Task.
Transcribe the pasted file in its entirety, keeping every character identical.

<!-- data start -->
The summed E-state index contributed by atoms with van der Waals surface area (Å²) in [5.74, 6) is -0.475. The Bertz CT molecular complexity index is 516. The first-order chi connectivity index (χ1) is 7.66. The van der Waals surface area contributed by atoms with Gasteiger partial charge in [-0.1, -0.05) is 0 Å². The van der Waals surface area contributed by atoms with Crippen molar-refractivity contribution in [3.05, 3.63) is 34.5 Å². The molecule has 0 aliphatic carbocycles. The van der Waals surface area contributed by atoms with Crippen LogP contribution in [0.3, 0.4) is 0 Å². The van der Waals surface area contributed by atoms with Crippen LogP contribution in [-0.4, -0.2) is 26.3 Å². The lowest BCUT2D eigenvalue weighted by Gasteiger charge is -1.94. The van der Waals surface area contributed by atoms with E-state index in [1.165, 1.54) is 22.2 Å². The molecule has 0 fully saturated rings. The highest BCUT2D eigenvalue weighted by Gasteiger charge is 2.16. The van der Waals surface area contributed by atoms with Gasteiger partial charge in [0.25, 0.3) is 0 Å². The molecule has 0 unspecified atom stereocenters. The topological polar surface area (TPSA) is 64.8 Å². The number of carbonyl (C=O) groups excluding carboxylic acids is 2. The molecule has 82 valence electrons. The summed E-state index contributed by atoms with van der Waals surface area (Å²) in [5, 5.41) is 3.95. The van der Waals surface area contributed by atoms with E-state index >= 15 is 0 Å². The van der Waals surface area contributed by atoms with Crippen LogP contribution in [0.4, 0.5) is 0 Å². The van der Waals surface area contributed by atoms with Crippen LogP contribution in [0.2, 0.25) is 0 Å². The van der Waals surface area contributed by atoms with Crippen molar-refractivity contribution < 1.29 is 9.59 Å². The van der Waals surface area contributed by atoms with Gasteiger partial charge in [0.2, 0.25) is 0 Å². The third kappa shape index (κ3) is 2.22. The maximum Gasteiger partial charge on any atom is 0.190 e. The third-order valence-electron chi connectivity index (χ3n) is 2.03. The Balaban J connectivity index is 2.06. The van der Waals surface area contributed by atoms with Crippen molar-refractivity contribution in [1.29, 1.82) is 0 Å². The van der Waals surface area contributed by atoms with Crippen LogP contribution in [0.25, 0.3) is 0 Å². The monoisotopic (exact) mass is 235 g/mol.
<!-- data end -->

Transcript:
The summed E-state index contributed by atoms with van der Waals surface area (Å²) in [5.74, 6) is -0.475. The Bertz CT molecular complexity index is 516. The first-order chi connectivity index (χ1) is 7.66. The van der Waals surface area contributed by atoms with Gasteiger partial charge in [-0.1, -0.05) is 0 Å². The van der Waals surface area contributed by atoms with Crippen molar-refractivity contribution in [3.05, 3.63) is 34.5 Å². The molecule has 0 aliphatic carbocycles. The van der Waals surface area contributed by atoms with Crippen LogP contribution in [0.3, 0.4) is 0 Å². The van der Waals surface area contributed by atoms with Crippen LogP contribution in [-0.4, -0.2) is 26.3 Å². The lowest BCUT2D eigenvalue weighted by Gasteiger charge is -1.94. The van der Waals surface area contributed by atoms with E-state index in [1.165, 1.54) is 22.2 Å². The molecule has 0 fully saturated rings. The highest BCUT2D eigenvalue weighted by Gasteiger charge is 2.16. The van der Waals surface area contributed by atoms with Gasteiger partial charge in [0.25, 0.3) is 0 Å². The molecule has 0 unspecified atom stereocenters. The topological polar surface area (TPSA) is 64.8 Å². The number of carbonyl (C=O) groups excluding carboxylic acids is 2. The molecule has 82 valence electrons. The summed E-state index contributed by atoms with van der Waals surface area (Å²) in [5, 5.41) is 3.95. The van der Waals surface area contributed by atoms with E-state index >= 15 is 0 Å². The van der Waals surface area contributed by atoms with Crippen LogP contribution in [0.4, 0.5) is 0 Å². The van der Waals surface area contributed by atoms with Crippen LogP contribution in [0.2, 0.25) is 0 Å². The van der Waals surface area contributed by atoms with Crippen molar-refractivity contribution < 1.29 is 9.59 Å². The van der Waals surface area contributed by atoms with Gasteiger partial charge in [0.2, 0.25) is 0 Å². The third kappa shape index (κ3) is 2.22. The maximum Gasteiger partial charge on any atom is 0.190 e. The third-order valence-electron chi connectivity index (χ3n) is 2.03. The Balaban J connectivity index is 2.06. The van der Waals surface area contributed by atoms with Crippen molar-refractivity contribution in [1.29, 1.82) is 0 Å². The van der Waals surface area contributed by atoms with Crippen LogP contribution in [0.25, 0.3) is 0 Å². The monoisotopic (exact) mass is 235 g/mol.